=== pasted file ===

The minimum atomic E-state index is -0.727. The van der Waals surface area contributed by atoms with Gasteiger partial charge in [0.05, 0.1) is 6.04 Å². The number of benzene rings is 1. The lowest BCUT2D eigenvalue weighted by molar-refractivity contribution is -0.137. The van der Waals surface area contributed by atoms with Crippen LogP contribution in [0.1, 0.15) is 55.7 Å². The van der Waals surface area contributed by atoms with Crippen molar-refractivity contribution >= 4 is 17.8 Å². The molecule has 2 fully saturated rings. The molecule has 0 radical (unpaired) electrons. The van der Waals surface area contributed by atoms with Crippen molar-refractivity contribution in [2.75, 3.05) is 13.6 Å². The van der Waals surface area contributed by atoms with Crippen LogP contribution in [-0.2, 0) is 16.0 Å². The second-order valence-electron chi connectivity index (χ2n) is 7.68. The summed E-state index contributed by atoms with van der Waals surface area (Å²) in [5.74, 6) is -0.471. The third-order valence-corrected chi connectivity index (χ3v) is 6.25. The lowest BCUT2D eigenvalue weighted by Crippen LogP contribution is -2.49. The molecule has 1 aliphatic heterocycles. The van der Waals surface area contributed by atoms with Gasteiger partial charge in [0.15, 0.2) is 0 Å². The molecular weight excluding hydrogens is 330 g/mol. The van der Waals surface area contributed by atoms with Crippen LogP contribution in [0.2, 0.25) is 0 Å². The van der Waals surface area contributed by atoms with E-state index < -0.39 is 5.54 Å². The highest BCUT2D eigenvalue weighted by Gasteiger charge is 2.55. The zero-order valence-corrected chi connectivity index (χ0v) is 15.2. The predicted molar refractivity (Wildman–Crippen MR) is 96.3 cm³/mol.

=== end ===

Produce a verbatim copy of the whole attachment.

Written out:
The minimum atomic E-state index is -0.727. The van der Waals surface area contributed by atoms with Gasteiger partial charge in [0.05, 0.1) is 6.04 Å². The number of benzene rings is 1. The lowest BCUT2D eigenvalue weighted by molar-refractivity contribution is -0.137. The van der Waals surface area contributed by atoms with Crippen LogP contribution in [0.1, 0.15) is 55.7 Å². The van der Waals surface area contributed by atoms with Crippen molar-refractivity contribution >= 4 is 17.8 Å². The molecule has 2 fully saturated rings. The molecule has 0 radical (unpaired) electrons. The van der Waals surface area contributed by atoms with Crippen molar-refractivity contribution in [2.75, 3.05) is 13.6 Å². The van der Waals surface area contributed by atoms with Crippen LogP contribution in [-0.2, 0) is 16.0 Å². The second-order valence-electron chi connectivity index (χ2n) is 7.68. The summed E-state index contributed by atoms with van der Waals surface area (Å²) in [5.74, 6) is -0.471. The third-order valence-corrected chi connectivity index (χ3v) is 6.25. The lowest BCUT2D eigenvalue weighted by Crippen LogP contribution is -2.49. The molecule has 1 aliphatic heterocycles. The van der Waals surface area contributed by atoms with Gasteiger partial charge in [0.15, 0.2) is 0 Å². The molecular weight excluding hydrogens is 330 g/mol. The van der Waals surface area contributed by atoms with Crippen LogP contribution in [0.2, 0.25) is 0 Å². The van der Waals surface area contributed by atoms with E-state index < -0.39 is 5.54 Å². The highest BCUT2D eigenvalue weighted by Gasteiger charge is 2.55. The zero-order valence-corrected chi connectivity index (χ0v) is 15.2. The predicted molar refractivity (Wildman–Crippen MR) is 96.3 cm³/mol.